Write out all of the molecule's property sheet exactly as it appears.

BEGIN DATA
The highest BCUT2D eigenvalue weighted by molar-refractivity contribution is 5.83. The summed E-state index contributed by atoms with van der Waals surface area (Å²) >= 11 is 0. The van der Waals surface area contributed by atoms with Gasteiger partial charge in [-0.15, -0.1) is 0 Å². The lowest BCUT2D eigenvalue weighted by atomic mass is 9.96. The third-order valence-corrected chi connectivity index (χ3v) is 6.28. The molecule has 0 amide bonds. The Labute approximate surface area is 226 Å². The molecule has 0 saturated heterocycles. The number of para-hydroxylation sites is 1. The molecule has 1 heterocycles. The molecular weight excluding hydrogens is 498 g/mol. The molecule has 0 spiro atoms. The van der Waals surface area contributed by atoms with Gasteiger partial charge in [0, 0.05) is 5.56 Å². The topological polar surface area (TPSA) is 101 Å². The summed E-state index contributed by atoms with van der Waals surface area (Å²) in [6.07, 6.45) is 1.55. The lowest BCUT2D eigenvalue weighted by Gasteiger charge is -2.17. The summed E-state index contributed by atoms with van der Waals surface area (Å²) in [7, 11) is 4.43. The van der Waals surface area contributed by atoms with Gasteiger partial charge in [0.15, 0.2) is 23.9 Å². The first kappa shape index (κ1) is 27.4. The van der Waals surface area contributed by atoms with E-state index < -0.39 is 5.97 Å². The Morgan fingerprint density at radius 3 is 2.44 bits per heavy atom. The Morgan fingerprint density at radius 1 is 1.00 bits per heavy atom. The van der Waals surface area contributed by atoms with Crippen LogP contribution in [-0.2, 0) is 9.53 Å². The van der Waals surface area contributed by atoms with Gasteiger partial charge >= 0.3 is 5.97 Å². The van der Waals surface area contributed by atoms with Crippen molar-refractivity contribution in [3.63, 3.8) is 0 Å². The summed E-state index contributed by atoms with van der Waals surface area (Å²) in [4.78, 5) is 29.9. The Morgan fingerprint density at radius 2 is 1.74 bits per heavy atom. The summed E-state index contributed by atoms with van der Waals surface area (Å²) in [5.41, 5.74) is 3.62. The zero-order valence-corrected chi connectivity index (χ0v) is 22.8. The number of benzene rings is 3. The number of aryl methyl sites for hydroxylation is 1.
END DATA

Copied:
The highest BCUT2D eigenvalue weighted by molar-refractivity contribution is 5.83. The summed E-state index contributed by atoms with van der Waals surface area (Å²) >= 11 is 0. The van der Waals surface area contributed by atoms with Gasteiger partial charge in [-0.15, -0.1) is 0 Å². The lowest BCUT2D eigenvalue weighted by atomic mass is 9.96. The third-order valence-corrected chi connectivity index (χ3v) is 6.28. The molecule has 0 amide bonds. The Labute approximate surface area is 226 Å². The molecule has 0 saturated heterocycles. The number of para-hydroxylation sites is 1. The molecule has 1 heterocycles. The molecular weight excluding hydrogens is 498 g/mol. The molecule has 0 spiro atoms. The van der Waals surface area contributed by atoms with Gasteiger partial charge in [0, 0.05) is 5.56 Å². The topological polar surface area (TPSA) is 101 Å². The summed E-state index contributed by atoms with van der Waals surface area (Å²) in [6.07, 6.45) is 1.55. The lowest BCUT2D eigenvalue weighted by Gasteiger charge is -2.17. The summed E-state index contributed by atoms with van der Waals surface area (Å²) in [7, 11) is 4.43. The van der Waals surface area contributed by atoms with Gasteiger partial charge in [0.15, 0.2) is 23.9 Å². The first kappa shape index (κ1) is 27.4. The van der Waals surface area contributed by atoms with E-state index < -0.39 is 5.97 Å². The Morgan fingerprint density at radius 3 is 2.44 bits per heavy atom. The Morgan fingerprint density at radius 1 is 1.00 bits per heavy atom. The van der Waals surface area contributed by atoms with Crippen LogP contribution in [-0.2, 0) is 9.53 Å². The van der Waals surface area contributed by atoms with Gasteiger partial charge >= 0.3 is 5.97 Å². The van der Waals surface area contributed by atoms with Crippen molar-refractivity contribution in [3.63, 3.8) is 0 Å². The summed E-state index contributed by atoms with van der Waals surface area (Å²) in [4.78, 5) is 29.9. The Morgan fingerprint density at radius 2 is 1.74 bits per heavy atom. The summed E-state index contributed by atoms with van der Waals surface area (Å²) in [5.41, 5.74) is 3.62. The zero-order valence-corrected chi connectivity index (χ0v) is 22.8. The number of benzene rings is 3. The number of aryl methyl sites for hydroxylation is 1.